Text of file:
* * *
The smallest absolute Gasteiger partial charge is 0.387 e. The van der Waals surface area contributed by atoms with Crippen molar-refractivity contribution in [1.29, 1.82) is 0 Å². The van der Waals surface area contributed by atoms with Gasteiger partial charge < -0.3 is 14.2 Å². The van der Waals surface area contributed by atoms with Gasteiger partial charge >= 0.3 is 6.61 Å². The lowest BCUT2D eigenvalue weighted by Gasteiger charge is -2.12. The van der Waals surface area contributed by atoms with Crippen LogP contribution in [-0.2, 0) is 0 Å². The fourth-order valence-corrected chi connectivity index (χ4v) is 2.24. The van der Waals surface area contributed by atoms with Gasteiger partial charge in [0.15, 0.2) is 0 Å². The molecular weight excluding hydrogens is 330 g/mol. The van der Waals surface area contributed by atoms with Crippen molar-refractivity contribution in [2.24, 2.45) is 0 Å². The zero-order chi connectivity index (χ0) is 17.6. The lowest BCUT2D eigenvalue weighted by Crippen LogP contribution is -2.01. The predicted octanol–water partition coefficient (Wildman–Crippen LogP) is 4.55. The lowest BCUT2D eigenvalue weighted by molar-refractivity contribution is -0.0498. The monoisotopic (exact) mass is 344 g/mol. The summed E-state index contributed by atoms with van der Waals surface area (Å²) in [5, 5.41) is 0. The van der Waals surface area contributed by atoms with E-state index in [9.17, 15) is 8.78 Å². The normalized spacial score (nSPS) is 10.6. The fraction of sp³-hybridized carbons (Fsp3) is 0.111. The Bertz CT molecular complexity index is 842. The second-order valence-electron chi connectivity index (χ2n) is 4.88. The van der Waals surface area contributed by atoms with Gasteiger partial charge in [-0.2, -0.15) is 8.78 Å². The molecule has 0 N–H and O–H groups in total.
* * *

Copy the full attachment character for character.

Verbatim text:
The smallest absolute Gasteiger partial charge is 0.387 e. The van der Waals surface area contributed by atoms with Crippen molar-refractivity contribution in [1.29, 1.82) is 0 Å². The van der Waals surface area contributed by atoms with Gasteiger partial charge < -0.3 is 14.2 Å². The van der Waals surface area contributed by atoms with Gasteiger partial charge >= 0.3 is 6.61 Å². The lowest BCUT2D eigenvalue weighted by Gasteiger charge is -2.12. The van der Waals surface area contributed by atoms with Crippen LogP contribution in [-0.2, 0) is 0 Å². The fourth-order valence-corrected chi connectivity index (χ4v) is 2.24. The van der Waals surface area contributed by atoms with Gasteiger partial charge in [0.15, 0.2) is 0 Å². The molecular weight excluding hydrogens is 330 g/mol. The van der Waals surface area contributed by atoms with Crippen molar-refractivity contribution in [2.24, 2.45) is 0 Å². The zero-order chi connectivity index (χ0) is 17.6. The lowest BCUT2D eigenvalue weighted by Crippen LogP contribution is -2.01. The predicted octanol–water partition coefficient (Wildman–Crippen LogP) is 4.55. The lowest BCUT2D eigenvalue weighted by molar-refractivity contribution is -0.0498. The monoisotopic (exact) mass is 344 g/mol. The summed E-state index contributed by atoms with van der Waals surface area (Å²) in [5, 5.41) is 0. The van der Waals surface area contributed by atoms with E-state index in [9.17, 15) is 8.78 Å². The normalized spacial score (nSPS) is 10.6. The fraction of sp³-hybridized carbons (Fsp3) is 0.111. The Bertz CT molecular complexity index is 842. The second-order valence-electron chi connectivity index (χ2n) is 4.88. The van der Waals surface area contributed by atoms with Gasteiger partial charge in [-0.2, -0.15) is 8.78 Å². The molecule has 0 N–H and O–H groups in total.